To: Tracy Goldman
Date: August 10, 2014
Subject: Employment Laws and Compliance
I have compiled an employment compliance plan for Bradley Stonefield for the future opening of Landslide Limos. Based on the information Mr. Stonefield has provided here are the major employment laws that will apply to his business. Title VII of the Civil Rights Act of 1964, Title I and V of the American Disabilities Act, The Equal Pay Act of 1963 and The Immigration Reform and Control Act of 1986 (IRCA). Please see below for a brief description of the law and the consequences for non-compliance.
Title VII of the Civil Rights Act of 1964
Title VII of the Civil Rights Act of 1964 is the most important federal EEO law because it contains the broadest coverage of prohibitions and remedies regarding employment, according to Cascio (2012). Under this law employers are not allowed to discriminate based on race, sex, national origin. The act has been amended several times, including in 1991 which states that employees are now protected against intentional discrimination in all aspects of employment. Compliance with this act includes but is not limited to ensuring that posters regarding the rights of the employees are displayed in a common area where they can be seen. Fines of $100 are enforceable for non-compliance of the postings. Noncompliance of the Civil Rights Act has numerous repercussions. The Commission could bring forth criminal charges as well as civil action may also be warranted by the commission, the attorney general and the person aggrieved. An employer may be liable for back pay of wages and compensation of benefits. According to “U.S. Equal Employment Commission” (n.d) a fine of 50,000 dollars per complainant for an employer that has 15 to 100 employees. States are not exempt from this law.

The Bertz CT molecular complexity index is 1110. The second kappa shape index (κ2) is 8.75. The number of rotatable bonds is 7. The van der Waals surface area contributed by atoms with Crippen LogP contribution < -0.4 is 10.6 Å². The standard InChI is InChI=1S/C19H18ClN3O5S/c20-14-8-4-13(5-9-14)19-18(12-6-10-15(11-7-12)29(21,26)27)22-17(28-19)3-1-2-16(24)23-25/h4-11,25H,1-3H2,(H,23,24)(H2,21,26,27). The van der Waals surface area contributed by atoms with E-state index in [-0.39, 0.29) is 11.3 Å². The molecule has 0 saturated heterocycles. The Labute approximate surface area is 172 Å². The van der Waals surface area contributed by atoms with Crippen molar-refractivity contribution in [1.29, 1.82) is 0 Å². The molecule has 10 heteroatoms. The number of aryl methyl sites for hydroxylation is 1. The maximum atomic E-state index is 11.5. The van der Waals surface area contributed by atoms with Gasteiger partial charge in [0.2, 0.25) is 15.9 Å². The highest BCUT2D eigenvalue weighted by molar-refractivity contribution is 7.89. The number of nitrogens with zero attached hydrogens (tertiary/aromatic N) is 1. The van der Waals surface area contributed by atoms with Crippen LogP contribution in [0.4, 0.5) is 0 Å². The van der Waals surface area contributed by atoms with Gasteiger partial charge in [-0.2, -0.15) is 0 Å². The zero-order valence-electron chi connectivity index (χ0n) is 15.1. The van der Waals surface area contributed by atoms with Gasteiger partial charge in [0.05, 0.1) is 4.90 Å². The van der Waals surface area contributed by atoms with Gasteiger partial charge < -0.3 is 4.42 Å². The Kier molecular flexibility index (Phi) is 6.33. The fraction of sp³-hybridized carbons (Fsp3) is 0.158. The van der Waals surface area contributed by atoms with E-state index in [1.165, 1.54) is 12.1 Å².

Title I and V of the Americans Disabilities Act
According to “Information and Technical Assistance On The Americans With Disabilities Act” (n.d), “The American Disabilities Act prohibits discrimination and ensures equal opportunity for persons with disabilities in employment with state and local government services, public accommodations commercial facilities and transportation”. Non-compliance of the ADA Act includes criminal charges brought forth by the commission; damages up to 300,000 dollars may be awarded to the employee. Attorney’s fees and litigation fees may be passed on the employer if a violation is deemed.
The Equal Pay Act of 1963
“The Equal Pay Act of 1963 states that men and women working for the same establishment be paid the same rate for work that is considered substantially equal in skill and effort, responsibility and working conditions” (“ U.S. Equal Employment Opportunity Commission, n.d.) Texas also has laws under the Texas Payday Law which states that all Texas business regardless of the size except federal are required to pay equally among men and women according to “Employment Law: Discrimination Wages and Child Labor” (2011).